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Movie makes Metallica bigger, badder and 3D-er
When bassist Robert Trujillo joined Metallica back in 2003, he remembers that "there was talk about doing something like this."
A decade later, "Metallica: Through the Never" is a reality.
The iconic heavy metal group's 3D film, opening Friday, Sept. 27 in IMAX and October 4 in general theaters, stars Dane DeHaan ("Chronicle," "Lawless," HBO's "In Treatment") as a crew member named Trip who's sent out on a special mission to for Metallica while the group plays a concert. Directed by Nimrod Antal ("Predators," "Armored"), "Metallica: Through the Never" blends vivid performance footage (filmed during August 2012 in Vancouver) with Trip's travels and violent travails -- which includes a riot and an encounter with at least one horseman of the Apocalypse -- for a project frontman James Hetfield acknowledges is "pretty complex. It's like three movies in one. There's a lot of different dynamics happening with this movie. It's pretty scary."
And, adds guitarist Kirk Hammett, it's hardly approached like a conventional film or music documentary
"There's not gonna be, like, footage of us backstage or interviews or anything," Hammett explains. "It's going to be strictly live footage and a storyline that weaves in and out of the film, and that's something we're all really excited about. It's really, really an intense sort of thing because it's storytelling, but there's no real dialogue."
Antal says that working with Metallica was "kind of a no-brainer." A fan of the band since he was young, the director was all ears when he was approached to do the film and welcomed the challenge when he was subsequently presented with the band's "incredibly strange concept."
"It felt like a completely original, different thing," the Los Angeles-born Antal, 39, recalls. "I'd never seen or heard of anything like it, so I was immediately intrigued." The director says his script was inspired by Paulo Coelho's 1988 novel "The Alchemist" as well as the Occupy movement that was raging across the U.S. while he was working on it. He also worked closely with the band before the concerts and says Metallica was willing to "manipulate" its set list to accommodate the script's needs.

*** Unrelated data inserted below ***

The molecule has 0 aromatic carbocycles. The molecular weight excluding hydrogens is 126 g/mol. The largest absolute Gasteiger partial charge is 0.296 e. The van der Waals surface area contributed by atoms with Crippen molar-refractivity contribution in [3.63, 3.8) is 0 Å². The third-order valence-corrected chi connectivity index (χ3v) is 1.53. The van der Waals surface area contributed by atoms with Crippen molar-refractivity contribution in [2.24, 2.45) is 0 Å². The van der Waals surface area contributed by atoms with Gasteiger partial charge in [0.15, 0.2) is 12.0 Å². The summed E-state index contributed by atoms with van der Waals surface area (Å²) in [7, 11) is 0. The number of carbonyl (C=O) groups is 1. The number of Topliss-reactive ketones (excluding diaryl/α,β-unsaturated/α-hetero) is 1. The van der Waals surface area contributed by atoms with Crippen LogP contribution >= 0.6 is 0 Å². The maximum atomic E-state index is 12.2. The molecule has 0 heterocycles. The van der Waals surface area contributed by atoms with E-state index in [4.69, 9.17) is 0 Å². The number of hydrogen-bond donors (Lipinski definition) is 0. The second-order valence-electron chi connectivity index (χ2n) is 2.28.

"They've been super supportive," Antal says. "To work with the band is a big deal, but as artist they are completely aware of the artistic process, and they were very giving in that regard."
Hetfield, however, says the group was somewhat surprised by the expense involved in producing the project. "Every time we go and see it we tweak it here and there -- it's like putting a song together, only it's a little more expensive," he says with a laugh. Hetfield also says "Through the Never" has also impeded progress on Metallica's next album, the follow-up to 2008's "Death Magnetic."
"Yeah, this movie is keeping us pretty busy at this point, and it's taking a lot of our time and effort -- and touring," he explains. "We're trying to pay for this movie, so we're having to go make some money and we're going out and playing some more obscure places, and that's keeping us from getting in there and finishing a record. Hopefully we can break even with this and make it something that's historical and unique and become kind of a cult classic."
That's Trujillo's goal as well "I'm one of those guys back in the day that used to go see 'Pink Floyd Live at Pompeii' at 12 midnight at the local theater, the local movie house," he notes. "Or 'The Song Remains the Same,' y'know, 'Rust Never Sleeps,' Neil Young and Crazy Horse. So for us to do something similar, I think it's very exciting."
Metallica previewed parts of "Through The Never" at this year's Cannes Film Festival in France and at its Orion Music + More Festival during June on Belle Isle -- where the group played a surprise set under the name DeHaan as a nod to the movie's star. The group also attended this year's Comic-Con in San Diego for a panel discussion and performance to drum up support for the film and then premiered "Through the Never" at the Toronto International Film Festival earlier this month.
A soundtrack companion album came out this week, and the four Metallica members will be showing up at various theaters around the country to greet fans. And while the group is champing at the bit to finally get it out for fans to see, it's also is also braced for a polarized reaction to it.
"I think if I have learned anything it is to sort of stop the whole expecting thing," says drummer Lars Ulrich. "Trying to show control where things take you and how people perceive it, it's just a...lost cause.I understand that people are taken aback by the idea. I understand that people get taken aback by some of the things we do. I understand that people get taken aback by the result of some of the things that we do.
"But I just wish they would understand that they always start in the most innocent of places. I mean, what do they expect from us -- the same record every two years? I think we made it known a long time ago that that was not us, y'know?"
"Metallica: Through the Never" premiers in IMAX on Friday, Sept. 27, at the AMC Star Great Lakes in Auburn Hills, the AMC Livonia 20, the AMC Forum 30 in Sterling Heights and the AMC Star Fairlane 21 in Dearborn. For showtimes and other details, visit www.throughthenevermovie.com. The film opens in regular theaters on Oct. 4.
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